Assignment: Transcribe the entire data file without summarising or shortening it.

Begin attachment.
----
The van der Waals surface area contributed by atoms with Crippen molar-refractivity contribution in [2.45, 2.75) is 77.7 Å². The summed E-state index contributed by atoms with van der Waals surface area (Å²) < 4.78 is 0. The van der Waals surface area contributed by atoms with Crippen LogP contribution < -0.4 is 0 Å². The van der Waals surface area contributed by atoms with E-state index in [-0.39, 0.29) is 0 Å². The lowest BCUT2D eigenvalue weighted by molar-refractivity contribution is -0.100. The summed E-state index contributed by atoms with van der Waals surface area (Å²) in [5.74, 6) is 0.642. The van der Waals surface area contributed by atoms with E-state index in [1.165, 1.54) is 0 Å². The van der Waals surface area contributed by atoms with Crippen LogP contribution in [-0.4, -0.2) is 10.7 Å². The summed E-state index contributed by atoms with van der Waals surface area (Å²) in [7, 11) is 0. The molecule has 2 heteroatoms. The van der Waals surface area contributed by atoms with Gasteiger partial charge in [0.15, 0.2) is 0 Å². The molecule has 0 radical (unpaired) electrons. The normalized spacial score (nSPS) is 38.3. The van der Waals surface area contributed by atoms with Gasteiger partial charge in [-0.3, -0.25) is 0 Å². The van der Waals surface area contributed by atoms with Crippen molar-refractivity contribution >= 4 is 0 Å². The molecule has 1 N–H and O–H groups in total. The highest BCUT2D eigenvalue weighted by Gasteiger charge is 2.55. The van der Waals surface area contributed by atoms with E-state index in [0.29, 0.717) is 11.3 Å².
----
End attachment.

The van der Waals surface area contributed by atoms with Crippen molar-refractivity contribution in [2.45, 2.75) is 77.7 Å². The summed E-state index contributed by atoms with van der Waals surface area (Å²) < 4.78 is 0. The van der Waals surface area contributed by atoms with Crippen LogP contribution < -0.4 is 0 Å². The van der Waals surface area contributed by atoms with E-state index in [-0.39, 0.29) is 0 Å². The lowest BCUT2D eigenvalue weighted by molar-refractivity contribution is -0.100. The summed E-state index contributed by atoms with van der Waals surface area (Å²) in [5.74, 6) is 0.642. The van der Waals surface area contributed by atoms with E-state index in [1.165, 1.54) is 0 Å². The van der Waals surface area contributed by atoms with Crippen LogP contribution in [-0.4, -0.2) is 10.7 Å². The summed E-state index contributed by atoms with van der Waals surface area (Å²) in [7, 11) is 0. The molecule has 2 heteroatoms. The van der Waals surface area contributed by atoms with Gasteiger partial charge in [0.15, 0.2) is 0 Å². The molecule has 0 radical (unpaired) electrons. The normalized spacial score (nSPS) is 38.3. The van der Waals surface area contributed by atoms with Gasteiger partial charge in [-0.3, -0.25) is 0 Å². The van der Waals surface area contributed by atoms with Crippen molar-refractivity contribution >= 4 is 0 Å². The molecule has 1 N–H and O–H groups in total. The highest BCUT2D eigenvalue weighted by Gasteiger charge is 2.55. The van der Waals surface area contributed by atoms with E-state index in [0.29, 0.717) is 11.3 Å².